Rise and fall of Michel Platini - the self-proclaimed 'football man' who forgot the meaning of integrity
A state of denial is a virulent affliction for the cult of the leader at Fifa and Uefa - and Michel Platini has a bad case of it, writes Paul Hayward
Michel Platini might have been someone for great footballers to try to emulate when their playing days were over. Instead he is the cautionary tale. To be a ‘football man’ means nothing without integrity.
Uefa’s public support for Platini displays a breathtaking willingness to let the Fifa contagion spread from Sepp Blater’s failed state to Europe’s governing body, where cutting Monsieur President adrift would display a much clearer grasp of the crisis in world football.
The cult of the leader at Swiss HQs is such that Uefa sound almost as badly wounded as Platini himself, who called his eight-year ban a "pure masquerade" and now tries to position himself as a victim of Fifa vengeance. This will confuse those who thought Platini had Blatter’s corrupt parliament at his feet and was on a smooth trajectory to become the successor.
A certain latent glamour attaches itself to Platini, one of the great European playmakers, whose languid artistry has taken up permanent residence in the memories of older spectators. Nothing wrong with that. But talent was never a free pass to wield power self-servingly. There is no added pathos in Platini’s sentence for taking £1.35 million of Fifa money in 2011 – an uncontracted payment signed off by Blatter for advisory work Platini had stopped doing nine years earlier.
In fact, Platini’s offence feels worse because he framed himself as the football man, the soul of the game, who sought high office only to serve the sport he loved. Blatter, on the other hand, was a career bureaucrat who had shinned up Fifa’s greasy pole. Football merely served the megalomania of ‘Mr President’, as all at Fifa insisted on calling him.
But Platini: now, there was a man you could marvel at on YouTube, at once a musketeer from the 1970s and 80s and a statesman of the modern game who was behind ‘Financial Fair Play’ (how risible that high-blown concept sounds now.)
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A state of denial is a virulent affliction for football’s lake-dwellers - and Platini has a bad case of it. He cannot see how accepting $2 million from Blatter shortly before he (Platini) agreed not to challenge Blatter for the Fifa presidency might offend the sensibilities of those who think transparency and accountability are vital attributes of governing bodies.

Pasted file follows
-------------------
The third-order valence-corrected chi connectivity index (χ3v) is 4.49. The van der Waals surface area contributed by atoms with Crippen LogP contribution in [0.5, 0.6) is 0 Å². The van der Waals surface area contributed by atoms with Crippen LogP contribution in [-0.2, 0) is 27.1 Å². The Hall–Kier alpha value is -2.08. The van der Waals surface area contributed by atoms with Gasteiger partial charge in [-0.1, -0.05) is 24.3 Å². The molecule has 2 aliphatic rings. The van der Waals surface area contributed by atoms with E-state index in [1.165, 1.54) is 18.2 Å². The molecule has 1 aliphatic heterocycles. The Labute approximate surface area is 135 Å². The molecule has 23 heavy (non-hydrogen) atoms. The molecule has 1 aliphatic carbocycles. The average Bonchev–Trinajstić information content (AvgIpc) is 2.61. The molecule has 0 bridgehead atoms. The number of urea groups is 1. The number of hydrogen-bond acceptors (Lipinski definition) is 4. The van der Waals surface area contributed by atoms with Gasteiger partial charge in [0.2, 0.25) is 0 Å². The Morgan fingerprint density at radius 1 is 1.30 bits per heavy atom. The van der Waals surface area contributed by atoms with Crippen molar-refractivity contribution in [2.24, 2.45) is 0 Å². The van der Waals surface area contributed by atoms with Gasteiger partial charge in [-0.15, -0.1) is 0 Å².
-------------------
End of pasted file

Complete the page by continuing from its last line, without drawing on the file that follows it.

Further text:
"The decision is no surprise to me: the procedure initiated against me by Fifa's ethics committee is a pure masquerade," the Uefa president said in a statement. "It has been rigged to tarnish my name by bodies I know well and who for me are bereft of all credibility or legitimacy."
Knowing their leader is appealing to the Court of Arbitration in Sport, the organisers of the Champions League and European Championship were bound to settle for an each-way bet on the ultimate outcome. But there is too much support and too little condemnation in their statement: "Naturally, Uefa is extremely disappointed with this decision, which nevertheless is subject to appeal. Once again, Uefa supports Michel Platini's right to a due process and the opportunity to clear his name."
The French Football Federation’s reaction is simply craven. Noel le Graet, their president, said: "Michel Platini's suspension is shocking and saddens me. It seems unbelievable. But it does not surprise me as the ethics commission president had already announced that Michel would be suspended for several years. Michel's guilt was decided in advance."
Platini’s “guilt,” it could be strongly argued, stems not from the vindictive urges of Fifa’s newly emboldened ethics committee but his willingness to ask, nine years after the event, for a huge payment directly from Blatter that was not documented in Fifa’s accounts. Anyone in either organisation (or at the French FA) who considers this a trifling matter is deaf to the anger of football spectators. Such payments are part of a wider culture of power-deluded panjandrums using the world’s favourite game as a private bank.
Nothing Platini has said since this cosy little arrangement came to light suggests he understands how people will see his conduct, from his support for Qatar to his unquestioning obedience to Blatter during decades of institutionalised corruption, until Platini developed his own ambitions to lead the bigger organisation and friction grew between the two. According to Blatter, the “disloyal” payment to Platini came to light only when the existence of the Swiss account where he held it was revealed to the authorities in line with money laundering compliance checks.
In the modern era, Platini’s administrative career is now bookended by the successful 1998 World Cup in France and a 2016 European Championship he will probably watch as a disqualified person. His wonderful playing career can no longer be seen as one stop on a dazzling ascent. The way from there was down, to the mire of Fifa politics, where he seemed to think the normal rules of governance applied only to lesser beings.